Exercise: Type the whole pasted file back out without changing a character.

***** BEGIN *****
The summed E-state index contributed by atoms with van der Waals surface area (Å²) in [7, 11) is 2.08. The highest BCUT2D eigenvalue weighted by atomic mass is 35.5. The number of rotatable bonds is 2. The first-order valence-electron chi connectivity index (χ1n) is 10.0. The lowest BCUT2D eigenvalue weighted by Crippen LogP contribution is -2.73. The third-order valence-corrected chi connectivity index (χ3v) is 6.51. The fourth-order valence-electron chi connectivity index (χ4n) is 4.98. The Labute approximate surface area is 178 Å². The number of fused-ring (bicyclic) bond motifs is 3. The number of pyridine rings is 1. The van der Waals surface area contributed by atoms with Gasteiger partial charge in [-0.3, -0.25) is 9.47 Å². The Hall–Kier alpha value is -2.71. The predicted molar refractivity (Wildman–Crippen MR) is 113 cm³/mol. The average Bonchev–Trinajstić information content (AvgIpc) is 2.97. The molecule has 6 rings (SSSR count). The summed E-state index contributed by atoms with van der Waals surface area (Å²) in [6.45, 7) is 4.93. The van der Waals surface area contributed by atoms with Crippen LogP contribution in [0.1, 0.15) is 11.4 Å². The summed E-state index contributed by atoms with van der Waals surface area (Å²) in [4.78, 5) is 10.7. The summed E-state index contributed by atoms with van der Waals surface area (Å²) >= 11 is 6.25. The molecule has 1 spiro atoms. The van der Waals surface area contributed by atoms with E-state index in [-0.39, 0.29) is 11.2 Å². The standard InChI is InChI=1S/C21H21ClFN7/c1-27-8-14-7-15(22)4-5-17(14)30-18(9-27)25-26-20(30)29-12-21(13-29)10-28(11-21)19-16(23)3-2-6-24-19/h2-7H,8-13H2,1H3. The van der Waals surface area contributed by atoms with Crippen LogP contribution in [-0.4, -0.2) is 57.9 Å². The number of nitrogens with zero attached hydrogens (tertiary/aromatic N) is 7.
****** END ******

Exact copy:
The summed E-state index contributed by atoms with van der Waals surface area (Å²) in [7, 11) is 2.08. The highest BCUT2D eigenvalue weighted by atomic mass is 35.5. The number of rotatable bonds is 2. The first-order valence-electron chi connectivity index (χ1n) is 10.0. The lowest BCUT2D eigenvalue weighted by Crippen LogP contribution is -2.73. The third-order valence-corrected chi connectivity index (χ3v) is 6.51. The fourth-order valence-electron chi connectivity index (χ4n) is 4.98. The Labute approximate surface area is 178 Å². The number of fused-ring (bicyclic) bond motifs is 3. The number of pyridine rings is 1. The van der Waals surface area contributed by atoms with Gasteiger partial charge in [-0.3, -0.25) is 9.47 Å². The Hall–Kier alpha value is -2.71. The predicted molar refractivity (Wildman–Crippen MR) is 113 cm³/mol. The average Bonchev–Trinajstić information content (AvgIpc) is 2.97. The molecule has 6 rings (SSSR count). The summed E-state index contributed by atoms with van der Waals surface area (Å²) in [6.45, 7) is 4.93. The van der Waals surface area contributed by atoms with Crippen LogP contribution in [0.1, 0.15) is 11.4 Å². The summed E-state index contributed by atoms with van der Waals surface area (Å²) in [4.78, 5) is 10.7. The summed E-state index contributed by atoms with van der Waals surface area (Å²) >= 11 is 6.25. The molecule has 1 spiro atoms. The van der Waals surface area contributed by atoms with E-state index in [-0.39, 0.29) is 11.2 Å². The standard InChI is InChI=1S/C21H21ClFN7/c1-27-8-14-7-15(22)4-5-17(14)30-18(9-27)25-26-20(30)29-12-21(13-29)10-28(11-21)19-16(23)3-2-6-24-19/h2-7H,8-13H2,1H3. The van der Waals surface area contributed by atoms with Crippen LogP contribution in [-0.4, -0.2) is 57.9 Å². The number of nitrogens with zero attached hydrogens (tertiary/aromatic N) is 7.